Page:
Ambassador Bridge leads Canada in cocaine seized
Canadian Border Service Agency seized $91.5 million in cocaine during a six-year spand, tops in the country
More cocaine has been seized entering Canada at the Ambassador Bridge than at any other land border crossing in the country.
During the last six years, the Canadian Border Services Agency made 13 cocaine busts at the international crossing in Windsor, according to statistics obtained by CBC's Power and Politics through Freedom of Information. The drugs were worth $91.5 million.
More busts were made at four other border crossing, but none worth more in totality than Windsor.
Crown attorney Richard Pollock has prosecuted many of the recent smuggling cases. He said the increasing strength of the Mexican drug cartels are fuelling the increase.
"We're not as far away as we really think," he said of the drug cartels. "The transportation hub appears to be in California and Texas, land crossings using commercial trucks."
Geography that puts Windsor right in the centre of a very lucrative and dangerous drug trade, running from the southern U.S. to Montreal.
"We know that that cocaine is coming through our border but it's being distributed throughout the country," Windsor police spokesperson Sgt. Matt D'asti said.
At the Windsor-Detroit Tunnel, the type, number and value of drug busts differ from those at the bridge.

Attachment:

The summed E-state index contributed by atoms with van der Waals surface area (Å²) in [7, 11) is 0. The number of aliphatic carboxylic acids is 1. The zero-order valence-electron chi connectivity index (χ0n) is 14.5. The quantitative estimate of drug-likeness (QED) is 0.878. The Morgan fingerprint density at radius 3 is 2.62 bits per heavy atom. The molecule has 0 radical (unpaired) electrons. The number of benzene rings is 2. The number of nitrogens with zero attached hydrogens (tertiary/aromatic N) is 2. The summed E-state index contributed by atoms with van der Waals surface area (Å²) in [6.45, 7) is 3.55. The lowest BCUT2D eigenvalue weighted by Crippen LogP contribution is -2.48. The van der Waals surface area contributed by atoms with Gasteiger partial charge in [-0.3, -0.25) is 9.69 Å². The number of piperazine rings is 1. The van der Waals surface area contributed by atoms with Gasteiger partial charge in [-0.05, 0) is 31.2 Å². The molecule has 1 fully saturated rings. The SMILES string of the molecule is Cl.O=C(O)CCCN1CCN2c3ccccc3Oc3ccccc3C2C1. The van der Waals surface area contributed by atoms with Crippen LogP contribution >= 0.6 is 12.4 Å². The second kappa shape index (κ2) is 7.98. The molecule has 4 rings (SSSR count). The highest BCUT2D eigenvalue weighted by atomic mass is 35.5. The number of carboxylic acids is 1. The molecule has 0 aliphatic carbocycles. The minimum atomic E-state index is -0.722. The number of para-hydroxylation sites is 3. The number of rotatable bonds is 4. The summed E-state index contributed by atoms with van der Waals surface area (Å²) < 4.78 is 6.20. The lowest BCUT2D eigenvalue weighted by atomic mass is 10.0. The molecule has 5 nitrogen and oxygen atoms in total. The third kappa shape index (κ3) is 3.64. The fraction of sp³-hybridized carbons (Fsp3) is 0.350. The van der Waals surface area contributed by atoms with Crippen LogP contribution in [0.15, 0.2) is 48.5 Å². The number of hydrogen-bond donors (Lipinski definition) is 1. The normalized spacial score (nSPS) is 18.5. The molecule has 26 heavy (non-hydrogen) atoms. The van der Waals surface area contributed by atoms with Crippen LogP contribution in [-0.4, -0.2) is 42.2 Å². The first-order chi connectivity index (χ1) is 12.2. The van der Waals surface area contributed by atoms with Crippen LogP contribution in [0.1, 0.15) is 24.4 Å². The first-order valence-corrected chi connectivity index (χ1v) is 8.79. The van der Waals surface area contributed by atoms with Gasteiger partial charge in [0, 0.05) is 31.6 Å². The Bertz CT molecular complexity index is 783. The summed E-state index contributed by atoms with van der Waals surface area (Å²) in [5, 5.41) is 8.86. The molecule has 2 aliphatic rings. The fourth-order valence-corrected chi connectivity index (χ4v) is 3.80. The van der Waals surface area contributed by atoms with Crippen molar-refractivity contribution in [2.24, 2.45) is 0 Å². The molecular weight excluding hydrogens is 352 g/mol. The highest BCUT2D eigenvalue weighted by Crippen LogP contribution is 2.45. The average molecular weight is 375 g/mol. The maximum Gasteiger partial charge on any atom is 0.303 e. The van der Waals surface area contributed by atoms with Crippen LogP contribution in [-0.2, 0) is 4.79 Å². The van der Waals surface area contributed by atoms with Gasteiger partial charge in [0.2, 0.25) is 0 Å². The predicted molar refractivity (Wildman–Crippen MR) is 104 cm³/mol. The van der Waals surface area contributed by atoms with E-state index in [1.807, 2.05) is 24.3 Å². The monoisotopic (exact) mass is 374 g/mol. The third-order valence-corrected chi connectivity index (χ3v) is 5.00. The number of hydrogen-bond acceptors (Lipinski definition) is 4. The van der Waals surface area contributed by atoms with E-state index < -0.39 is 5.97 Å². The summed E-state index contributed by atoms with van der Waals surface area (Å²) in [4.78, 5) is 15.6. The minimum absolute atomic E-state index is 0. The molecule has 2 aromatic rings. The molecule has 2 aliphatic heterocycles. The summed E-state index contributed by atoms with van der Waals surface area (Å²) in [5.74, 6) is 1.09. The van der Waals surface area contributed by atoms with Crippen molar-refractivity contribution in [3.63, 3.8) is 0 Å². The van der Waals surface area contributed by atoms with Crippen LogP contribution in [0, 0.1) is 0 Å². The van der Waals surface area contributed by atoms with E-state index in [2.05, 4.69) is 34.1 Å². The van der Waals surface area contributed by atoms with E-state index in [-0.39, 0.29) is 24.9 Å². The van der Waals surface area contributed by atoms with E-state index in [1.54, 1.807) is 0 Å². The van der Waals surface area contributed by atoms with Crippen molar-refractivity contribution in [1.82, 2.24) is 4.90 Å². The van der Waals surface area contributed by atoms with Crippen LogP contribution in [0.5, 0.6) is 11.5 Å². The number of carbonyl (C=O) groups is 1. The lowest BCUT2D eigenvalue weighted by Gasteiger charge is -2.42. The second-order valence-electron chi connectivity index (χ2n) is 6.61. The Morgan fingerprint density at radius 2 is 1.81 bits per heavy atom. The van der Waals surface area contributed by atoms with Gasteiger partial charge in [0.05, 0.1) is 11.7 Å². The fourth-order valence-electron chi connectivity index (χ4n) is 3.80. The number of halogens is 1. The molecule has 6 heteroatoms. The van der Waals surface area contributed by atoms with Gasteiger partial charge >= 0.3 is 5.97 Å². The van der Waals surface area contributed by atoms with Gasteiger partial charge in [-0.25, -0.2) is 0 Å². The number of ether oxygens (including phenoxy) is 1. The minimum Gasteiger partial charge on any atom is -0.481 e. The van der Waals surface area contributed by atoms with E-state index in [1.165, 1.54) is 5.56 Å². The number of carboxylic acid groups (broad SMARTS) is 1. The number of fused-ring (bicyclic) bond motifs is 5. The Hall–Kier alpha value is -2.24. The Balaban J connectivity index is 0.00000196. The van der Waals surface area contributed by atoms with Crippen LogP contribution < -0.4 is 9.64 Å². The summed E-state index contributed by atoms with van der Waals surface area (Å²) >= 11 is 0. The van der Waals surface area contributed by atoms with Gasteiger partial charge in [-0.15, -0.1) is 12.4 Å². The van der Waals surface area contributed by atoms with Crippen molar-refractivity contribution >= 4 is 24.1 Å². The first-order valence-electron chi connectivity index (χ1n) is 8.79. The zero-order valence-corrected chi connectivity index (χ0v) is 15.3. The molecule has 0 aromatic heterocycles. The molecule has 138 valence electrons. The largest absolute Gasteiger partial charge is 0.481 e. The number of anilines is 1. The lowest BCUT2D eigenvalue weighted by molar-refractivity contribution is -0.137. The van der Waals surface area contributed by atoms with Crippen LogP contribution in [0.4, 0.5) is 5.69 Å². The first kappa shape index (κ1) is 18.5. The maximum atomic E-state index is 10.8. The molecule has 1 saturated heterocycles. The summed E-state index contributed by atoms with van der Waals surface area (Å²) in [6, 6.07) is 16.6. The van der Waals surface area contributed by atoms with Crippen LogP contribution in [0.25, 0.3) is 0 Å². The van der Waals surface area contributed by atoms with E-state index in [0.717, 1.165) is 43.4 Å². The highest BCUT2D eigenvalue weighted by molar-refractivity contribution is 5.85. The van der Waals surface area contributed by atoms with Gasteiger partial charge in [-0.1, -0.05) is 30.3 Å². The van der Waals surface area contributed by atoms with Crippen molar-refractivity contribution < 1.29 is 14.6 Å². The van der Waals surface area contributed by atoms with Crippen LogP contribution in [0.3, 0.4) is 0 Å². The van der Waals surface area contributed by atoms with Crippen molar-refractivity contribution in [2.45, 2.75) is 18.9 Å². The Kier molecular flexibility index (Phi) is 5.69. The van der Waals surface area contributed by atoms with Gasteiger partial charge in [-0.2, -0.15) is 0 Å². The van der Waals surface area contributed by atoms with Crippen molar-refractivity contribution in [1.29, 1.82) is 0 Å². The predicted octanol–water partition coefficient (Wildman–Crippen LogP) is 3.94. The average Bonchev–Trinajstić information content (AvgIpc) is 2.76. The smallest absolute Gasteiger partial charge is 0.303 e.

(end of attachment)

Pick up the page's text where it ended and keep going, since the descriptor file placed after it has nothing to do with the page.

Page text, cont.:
Agents there made 495 seizures, fifth-most in the country during the same time frame. Marijuana was seized most often. It accounted for $48,000 of the $86,000 worth of all drugs seized at the downtown Windsor crossing.
Drug busts by the CBSA rose 10 per cent between 2007 and 2012, according to a CBC News analysis of agency data.
Some say is just a fraction of a multibillion-dollar flow of illegal drugs into Canada. Critics fear Canada is about to take a step back in its war on drug smuggling due to a shift in focus and budget cuts to border security.
The union representing border agents in Windsor said the numbers provided by the CBSA don't tell the whole story.
"I believe that if we weren't faced with the kind of staffing shortages, the kind of resource limitations that we [face], I certainly believe we would be stopping a significantly higher amount of contraband at these border points," said Jason McMichael, who speaks for the Customs and Immigration Union.
Police are also concerned. If millions of dollars worth of drugs are being seized at the border, they wonder how many are getting through and onto the streets.
"Any time people are transporting illegal drugs it can be a concern, for sure," D'asti said.